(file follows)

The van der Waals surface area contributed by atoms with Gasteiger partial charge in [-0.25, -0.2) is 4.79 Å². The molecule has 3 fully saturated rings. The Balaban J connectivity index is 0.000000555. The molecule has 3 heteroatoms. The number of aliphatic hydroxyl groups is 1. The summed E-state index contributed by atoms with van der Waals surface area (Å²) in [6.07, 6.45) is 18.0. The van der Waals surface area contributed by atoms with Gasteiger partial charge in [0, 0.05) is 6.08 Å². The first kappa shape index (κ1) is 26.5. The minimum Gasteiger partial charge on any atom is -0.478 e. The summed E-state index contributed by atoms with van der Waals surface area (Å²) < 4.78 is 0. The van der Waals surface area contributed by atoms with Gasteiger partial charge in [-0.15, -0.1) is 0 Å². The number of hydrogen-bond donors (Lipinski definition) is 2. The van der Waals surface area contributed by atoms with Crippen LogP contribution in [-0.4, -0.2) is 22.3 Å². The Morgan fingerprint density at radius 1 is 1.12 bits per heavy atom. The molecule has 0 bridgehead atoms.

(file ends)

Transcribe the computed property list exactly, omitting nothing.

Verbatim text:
The van der Waals surface area contributed by atoms with Gasteiger partial charge in [-0.25, -0.2) is 4.79 Å². The molecule has 3 fully saturated rings. The Balaban J connectivity index is 0.000000555. The molecule has 3 heteroatoms. The number of aliphatic hydroxyl groups is 1. The summed E-state index contributed by atoms with van der Waals surface area (Å²) in [6.07, 6.45) is 18.0. The van der Waals surface area contributed by atoms with Gasteiger partial charge in [0, 0.05) is 6.08 Å². The first kappa shape index (κ1) is 26.5. The minimum Gasteiger partial charge on any atom is -0.478 e. The summed E-state index contributed by atoms with van der Waals surface area (Å²) < 4.78 is 0. The van der Waals surface area contributed by atoms with Gasteiger partial charge in [-0.15, -0.1) is 0 Å². The number of hydrogen-bond donors (Lipinski definition) is 2. The van der Waals surface area contributed by atoms with Crippen LogP contribution in [-0.4, -0.2) is 22.3 Å². The Morgan fingerprint density at radius 1 is 1.12 bits per heavy atom. The molecule has 0 bridgehead atoms.